A Munich court's arrest warrant seeks Demjanjuk's deportation or extradition from the United States.
Demjanjuk, who lives in a Cleveland suburb and was stripped of his U.S. citizenship, denies involvement in the deaths at Sobibor. His family says he has kidney and blood disorders and is too ill to survive a lengthy prosecution in another country.
Sobibor was an extermination camp set up in occupied Poland's Lublin region in 1942. Jews, including Jewish Soviet prisoners of war, and possibly gypsies were transported there by rail and suffocated in gas chambers fed with carbon monoxide released from the exhaust pipes of tanks, historical records show.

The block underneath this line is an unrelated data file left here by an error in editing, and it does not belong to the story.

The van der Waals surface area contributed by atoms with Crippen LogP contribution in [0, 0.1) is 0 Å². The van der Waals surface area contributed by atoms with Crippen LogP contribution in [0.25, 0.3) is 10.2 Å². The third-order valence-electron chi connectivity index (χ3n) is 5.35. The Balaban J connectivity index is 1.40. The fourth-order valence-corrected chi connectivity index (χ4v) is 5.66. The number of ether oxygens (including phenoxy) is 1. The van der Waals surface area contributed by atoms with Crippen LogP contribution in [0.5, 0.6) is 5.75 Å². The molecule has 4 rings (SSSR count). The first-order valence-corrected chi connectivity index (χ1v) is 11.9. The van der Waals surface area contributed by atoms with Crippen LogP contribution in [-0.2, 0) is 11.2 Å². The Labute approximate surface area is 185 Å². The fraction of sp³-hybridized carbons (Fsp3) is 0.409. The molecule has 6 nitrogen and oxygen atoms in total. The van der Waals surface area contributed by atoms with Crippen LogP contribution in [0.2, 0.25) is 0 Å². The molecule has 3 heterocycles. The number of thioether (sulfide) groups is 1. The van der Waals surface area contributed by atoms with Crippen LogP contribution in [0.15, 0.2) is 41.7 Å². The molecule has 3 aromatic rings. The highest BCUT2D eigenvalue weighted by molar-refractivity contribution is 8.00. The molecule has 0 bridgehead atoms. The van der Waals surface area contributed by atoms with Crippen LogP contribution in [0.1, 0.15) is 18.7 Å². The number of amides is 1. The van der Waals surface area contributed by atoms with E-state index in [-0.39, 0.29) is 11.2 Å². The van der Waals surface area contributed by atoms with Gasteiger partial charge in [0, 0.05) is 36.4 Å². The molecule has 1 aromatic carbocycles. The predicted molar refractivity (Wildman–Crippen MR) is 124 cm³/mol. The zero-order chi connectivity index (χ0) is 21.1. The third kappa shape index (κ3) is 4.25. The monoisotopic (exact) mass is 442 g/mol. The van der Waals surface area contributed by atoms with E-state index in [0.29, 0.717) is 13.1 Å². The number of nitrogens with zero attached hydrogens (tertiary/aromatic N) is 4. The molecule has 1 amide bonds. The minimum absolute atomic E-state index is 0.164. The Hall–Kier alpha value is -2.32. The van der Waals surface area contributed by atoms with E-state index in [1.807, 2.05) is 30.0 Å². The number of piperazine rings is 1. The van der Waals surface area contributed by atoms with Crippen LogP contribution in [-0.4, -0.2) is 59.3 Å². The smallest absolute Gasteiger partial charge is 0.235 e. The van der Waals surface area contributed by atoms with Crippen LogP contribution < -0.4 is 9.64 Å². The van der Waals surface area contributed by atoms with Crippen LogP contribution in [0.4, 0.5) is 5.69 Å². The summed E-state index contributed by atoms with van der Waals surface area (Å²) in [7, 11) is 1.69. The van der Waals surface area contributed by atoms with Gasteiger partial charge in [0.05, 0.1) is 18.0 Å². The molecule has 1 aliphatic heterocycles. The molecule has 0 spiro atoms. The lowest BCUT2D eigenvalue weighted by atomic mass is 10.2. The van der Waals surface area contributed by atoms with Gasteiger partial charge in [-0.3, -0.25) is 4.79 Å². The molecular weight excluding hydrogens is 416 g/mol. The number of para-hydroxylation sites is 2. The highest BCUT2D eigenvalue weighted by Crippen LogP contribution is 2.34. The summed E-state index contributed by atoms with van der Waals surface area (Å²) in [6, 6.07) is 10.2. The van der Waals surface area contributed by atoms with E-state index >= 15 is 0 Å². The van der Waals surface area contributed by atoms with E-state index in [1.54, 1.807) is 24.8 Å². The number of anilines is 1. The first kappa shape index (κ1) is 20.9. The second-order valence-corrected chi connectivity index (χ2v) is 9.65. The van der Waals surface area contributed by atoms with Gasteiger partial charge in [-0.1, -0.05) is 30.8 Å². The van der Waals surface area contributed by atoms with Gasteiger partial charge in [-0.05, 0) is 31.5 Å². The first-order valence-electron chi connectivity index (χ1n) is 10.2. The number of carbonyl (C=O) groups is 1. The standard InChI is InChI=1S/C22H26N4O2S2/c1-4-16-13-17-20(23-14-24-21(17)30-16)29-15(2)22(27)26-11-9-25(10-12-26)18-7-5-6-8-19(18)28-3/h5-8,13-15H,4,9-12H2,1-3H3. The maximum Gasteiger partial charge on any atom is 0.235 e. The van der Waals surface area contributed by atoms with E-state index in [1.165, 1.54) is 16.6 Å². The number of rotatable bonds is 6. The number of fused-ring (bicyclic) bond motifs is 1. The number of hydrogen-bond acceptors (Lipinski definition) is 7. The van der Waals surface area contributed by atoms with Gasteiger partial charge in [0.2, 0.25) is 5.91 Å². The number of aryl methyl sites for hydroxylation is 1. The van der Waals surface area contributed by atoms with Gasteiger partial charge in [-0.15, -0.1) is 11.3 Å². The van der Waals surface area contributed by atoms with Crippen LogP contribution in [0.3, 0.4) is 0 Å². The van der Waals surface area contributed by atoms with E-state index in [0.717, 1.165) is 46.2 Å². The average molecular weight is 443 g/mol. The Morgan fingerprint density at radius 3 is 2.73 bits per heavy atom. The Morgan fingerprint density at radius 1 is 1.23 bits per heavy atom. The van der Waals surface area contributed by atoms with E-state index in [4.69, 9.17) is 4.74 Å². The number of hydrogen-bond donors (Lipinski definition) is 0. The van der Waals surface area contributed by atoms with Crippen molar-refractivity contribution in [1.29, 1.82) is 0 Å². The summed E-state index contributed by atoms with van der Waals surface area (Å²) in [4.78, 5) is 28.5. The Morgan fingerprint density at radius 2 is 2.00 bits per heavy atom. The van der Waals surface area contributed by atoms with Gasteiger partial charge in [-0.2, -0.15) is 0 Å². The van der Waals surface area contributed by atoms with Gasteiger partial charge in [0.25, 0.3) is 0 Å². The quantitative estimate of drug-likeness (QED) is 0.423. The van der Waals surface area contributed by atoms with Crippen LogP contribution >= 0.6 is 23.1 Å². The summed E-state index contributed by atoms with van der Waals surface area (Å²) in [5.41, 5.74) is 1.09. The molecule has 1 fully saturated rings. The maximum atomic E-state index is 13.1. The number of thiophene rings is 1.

U.S. and German authorities allege Demjanjuk worked as a Sobibor Nazi guard in 1943.
If Demjanjuk is transferred to Munich, his case could mark Germany's final major Nazi war-crimes trial, The Washington Post reported.
"We're extremely pleased that the decision was finally made (to issue Demjanjuk's arrest warrant)," Simon Wiesenthal Center Nazi hunter Efraim Zuroff told the newspaper.
"We're talking about someone who was an active participant in mass annihilation."
A U.S. Justice Department spokeswoman declined to comment on the case's next steps but told the Post U.S. officials were "in close contact with our German counterparts on this matter and we will continue to offer our support and assistance."
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